‘Talks with Iran failed’
The UN nuclear watchdog said on Wednesday it had failed to secure an agreement with Iran during talks over disputed atomic activities and that the Islamic Republic had rejected a request to visit a military site.world Updated: Feb 23, 2012 00:01 IST
The UN nuclear watchdog said on Wednesday it had failed to secure an agreement with Iran during talks over disputed atomic activities and that the Islamic Republic had rejected a request to visit a military site.
The failure of the two-day meeting may hamper any resumption of wider nuclear negotiations between Iran and six world powers and add to rising tension with the West, which has stepped up sanctions on the major oil producer in recent months.
A team from the International Atomic Energy Agency (IAEA) had hoped to inspect a site at Parchin, southeast of the capital Tehran, where the agency believes there is a containment chamber to test explosives, suggesting possible weapon development.
Iran has denied the charge that it is developing nuclear weapons.
“During both the first and second round of discussions, the agency team requested access to the military site at Parchin. Iran did not grant permission for this visit to take place,” the Vienna-based IAEA said in a statement.
“It is disappointing that Iran did not accept our request to visit Parchin. We engaged in a constructive spirit, but no agreement was reached,” said IAEA Director General Yukiya Amano.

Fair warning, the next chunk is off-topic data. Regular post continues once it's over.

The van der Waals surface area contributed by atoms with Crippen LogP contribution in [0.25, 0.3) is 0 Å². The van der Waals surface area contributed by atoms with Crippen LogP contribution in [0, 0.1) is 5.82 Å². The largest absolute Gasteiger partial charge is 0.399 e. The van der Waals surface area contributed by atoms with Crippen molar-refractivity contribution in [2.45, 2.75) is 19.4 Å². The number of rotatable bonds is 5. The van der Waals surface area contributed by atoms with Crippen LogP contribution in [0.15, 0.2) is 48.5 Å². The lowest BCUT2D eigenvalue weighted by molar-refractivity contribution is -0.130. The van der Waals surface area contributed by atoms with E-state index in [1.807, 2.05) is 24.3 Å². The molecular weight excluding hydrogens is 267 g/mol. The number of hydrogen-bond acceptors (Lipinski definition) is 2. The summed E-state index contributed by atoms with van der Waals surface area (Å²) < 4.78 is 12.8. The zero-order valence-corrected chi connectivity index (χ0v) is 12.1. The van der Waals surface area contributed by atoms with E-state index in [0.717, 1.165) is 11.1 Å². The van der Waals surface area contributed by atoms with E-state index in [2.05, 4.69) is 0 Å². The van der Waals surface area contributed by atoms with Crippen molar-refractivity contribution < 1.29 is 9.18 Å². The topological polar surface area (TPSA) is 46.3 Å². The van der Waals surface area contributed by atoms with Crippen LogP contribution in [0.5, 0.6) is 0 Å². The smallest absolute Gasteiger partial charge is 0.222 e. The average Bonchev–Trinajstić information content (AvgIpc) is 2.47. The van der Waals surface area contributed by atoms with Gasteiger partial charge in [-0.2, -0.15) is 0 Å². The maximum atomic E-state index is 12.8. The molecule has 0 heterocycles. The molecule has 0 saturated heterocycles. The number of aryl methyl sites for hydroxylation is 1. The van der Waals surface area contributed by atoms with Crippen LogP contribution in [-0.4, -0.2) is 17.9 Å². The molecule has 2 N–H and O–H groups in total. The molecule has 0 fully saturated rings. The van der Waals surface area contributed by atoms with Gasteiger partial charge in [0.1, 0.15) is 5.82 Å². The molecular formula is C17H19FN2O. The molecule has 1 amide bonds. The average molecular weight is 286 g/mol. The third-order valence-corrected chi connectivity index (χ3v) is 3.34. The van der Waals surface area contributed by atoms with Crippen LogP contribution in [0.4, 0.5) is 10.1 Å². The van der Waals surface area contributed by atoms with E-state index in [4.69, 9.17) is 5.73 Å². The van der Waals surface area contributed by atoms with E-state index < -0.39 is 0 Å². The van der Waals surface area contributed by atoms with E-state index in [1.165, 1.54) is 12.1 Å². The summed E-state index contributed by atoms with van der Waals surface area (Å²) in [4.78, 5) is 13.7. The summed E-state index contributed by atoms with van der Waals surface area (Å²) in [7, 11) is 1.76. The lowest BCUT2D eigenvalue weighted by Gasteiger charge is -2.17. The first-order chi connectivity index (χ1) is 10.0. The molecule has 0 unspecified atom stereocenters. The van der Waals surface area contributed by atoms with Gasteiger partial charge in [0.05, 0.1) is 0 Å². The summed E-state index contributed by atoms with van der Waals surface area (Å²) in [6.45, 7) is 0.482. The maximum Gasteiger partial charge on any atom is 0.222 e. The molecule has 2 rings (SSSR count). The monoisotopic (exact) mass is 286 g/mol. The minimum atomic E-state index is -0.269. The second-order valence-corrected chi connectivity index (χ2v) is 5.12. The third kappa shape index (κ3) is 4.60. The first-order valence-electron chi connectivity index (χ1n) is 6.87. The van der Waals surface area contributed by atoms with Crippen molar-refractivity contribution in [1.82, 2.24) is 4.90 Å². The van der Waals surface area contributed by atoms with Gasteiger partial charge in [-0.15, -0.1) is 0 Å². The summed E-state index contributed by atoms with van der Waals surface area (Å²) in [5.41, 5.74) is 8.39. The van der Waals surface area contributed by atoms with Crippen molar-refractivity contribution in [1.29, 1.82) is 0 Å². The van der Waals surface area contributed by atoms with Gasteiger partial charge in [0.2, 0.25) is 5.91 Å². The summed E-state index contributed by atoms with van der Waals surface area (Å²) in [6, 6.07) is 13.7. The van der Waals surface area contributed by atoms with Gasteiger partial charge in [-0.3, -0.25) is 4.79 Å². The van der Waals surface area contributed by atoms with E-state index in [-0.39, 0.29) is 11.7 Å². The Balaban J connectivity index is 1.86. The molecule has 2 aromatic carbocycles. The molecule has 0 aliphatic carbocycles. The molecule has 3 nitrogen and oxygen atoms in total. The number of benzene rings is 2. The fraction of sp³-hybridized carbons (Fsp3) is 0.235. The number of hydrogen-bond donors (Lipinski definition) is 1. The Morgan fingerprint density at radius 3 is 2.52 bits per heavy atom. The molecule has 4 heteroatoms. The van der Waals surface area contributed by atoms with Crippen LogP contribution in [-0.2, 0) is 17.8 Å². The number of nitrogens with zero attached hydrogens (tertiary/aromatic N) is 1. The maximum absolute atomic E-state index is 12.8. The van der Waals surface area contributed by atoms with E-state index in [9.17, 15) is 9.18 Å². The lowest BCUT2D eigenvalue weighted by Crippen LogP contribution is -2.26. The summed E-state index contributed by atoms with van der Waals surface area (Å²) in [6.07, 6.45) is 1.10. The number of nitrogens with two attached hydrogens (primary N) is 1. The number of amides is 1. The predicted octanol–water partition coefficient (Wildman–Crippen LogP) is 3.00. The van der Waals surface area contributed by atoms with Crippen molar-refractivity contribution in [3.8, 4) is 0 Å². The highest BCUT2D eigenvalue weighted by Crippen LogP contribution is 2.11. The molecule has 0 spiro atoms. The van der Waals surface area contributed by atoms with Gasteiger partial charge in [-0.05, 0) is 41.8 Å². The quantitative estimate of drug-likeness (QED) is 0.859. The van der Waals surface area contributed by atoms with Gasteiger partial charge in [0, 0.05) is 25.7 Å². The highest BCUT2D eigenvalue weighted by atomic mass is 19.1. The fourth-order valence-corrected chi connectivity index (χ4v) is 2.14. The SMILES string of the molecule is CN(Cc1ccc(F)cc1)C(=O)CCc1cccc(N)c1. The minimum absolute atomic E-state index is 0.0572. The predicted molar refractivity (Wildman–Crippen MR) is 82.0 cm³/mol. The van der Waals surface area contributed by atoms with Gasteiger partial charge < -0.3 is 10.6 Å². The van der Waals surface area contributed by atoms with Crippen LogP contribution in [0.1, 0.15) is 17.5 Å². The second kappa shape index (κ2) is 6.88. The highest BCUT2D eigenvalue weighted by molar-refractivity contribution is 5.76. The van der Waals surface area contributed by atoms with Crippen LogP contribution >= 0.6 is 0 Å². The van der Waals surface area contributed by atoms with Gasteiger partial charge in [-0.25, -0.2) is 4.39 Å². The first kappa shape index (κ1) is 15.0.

Earlier, Iran’s envoy to the IAEA, Ali Asghar Soltanieh, told the country's ISNA news agency that Tehran expected to hold more talks with the U.N. agency, whose task it is to prevent the spread of nuclear weapons in the world.
But Amano’s spokeswoman, Gill Tudor, made clear no further meetings were planned: “At this point in time there is no agreement on further discussions,” she said.
Iran rejects accusations that its nuclear programme is a covert bid to develop a nuclear weapons capability, saying it is seeking to produce only
But its refusal to curb sensitive atomic activities which can have both civilian and military purposes, and its track record of years of nuclear secrecy has drawn increasingly tough UN and separate U.S. and European measures.
The United States and Israel have not ruled out using force against Iran if they conclude that diplomacy and sanctions will not stop it from developing a nuclear bomb.
In Washington, no immediate comment was available from the US State Department on the IAEA statement.